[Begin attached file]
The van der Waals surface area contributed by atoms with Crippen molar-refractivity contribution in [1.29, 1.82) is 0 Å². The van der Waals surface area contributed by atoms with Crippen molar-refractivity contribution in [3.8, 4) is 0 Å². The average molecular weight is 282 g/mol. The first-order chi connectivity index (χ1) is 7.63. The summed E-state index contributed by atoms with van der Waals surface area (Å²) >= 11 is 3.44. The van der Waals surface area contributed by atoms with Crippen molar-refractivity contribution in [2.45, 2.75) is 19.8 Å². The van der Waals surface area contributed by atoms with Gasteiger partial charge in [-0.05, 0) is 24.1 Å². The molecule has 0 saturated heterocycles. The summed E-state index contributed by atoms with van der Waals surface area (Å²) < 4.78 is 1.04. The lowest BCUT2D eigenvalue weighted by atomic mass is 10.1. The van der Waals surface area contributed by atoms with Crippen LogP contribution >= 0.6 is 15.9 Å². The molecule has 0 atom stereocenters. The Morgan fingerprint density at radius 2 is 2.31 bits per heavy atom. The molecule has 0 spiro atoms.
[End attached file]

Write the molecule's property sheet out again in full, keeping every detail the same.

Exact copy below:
The van der Waals surface area contributed by atoms with Crippen molar-refractivity contribution in [1.29, 1.82) is 0 Å². The van der Waals surface area contributed by atoms with Crippen molar-refractivity contribution in [3.8, 4) is 0 Å². The average molecular weight is 282 g/mol. The first-order chi connectivity index (χ1) is 7.63. The summed E-state index contributed by atoms with van der Waals surface area (Å²) >= 11 is 3.44. The van der Waals surface area contributed by atoms with Crippen molar-refractivity contribution in [2.45, 2.75) is 19.8 Å². The van der Waals surface area contributed by atoms with Gasteiger partial charge in [-0.05, 0) is 24.1 Å². The molecule has 0 saturated heterocycles. The summed E-state index contributed by atoms with van der Waals surface area (Å²) < 4.78 is 1.04. The lowest BCUT2D eigenvalue weighted by atomic mass is 10.1. The van der Waals surface area contributed by atoms with Crippen LogP contribution >= 0.6 is 15.9 Å². The molecule has 0 atom stereocenters. The Morgan fingerprint density at radius 2 is 2.31 bits per heavy atom. The molecule has 0 spiro atoms.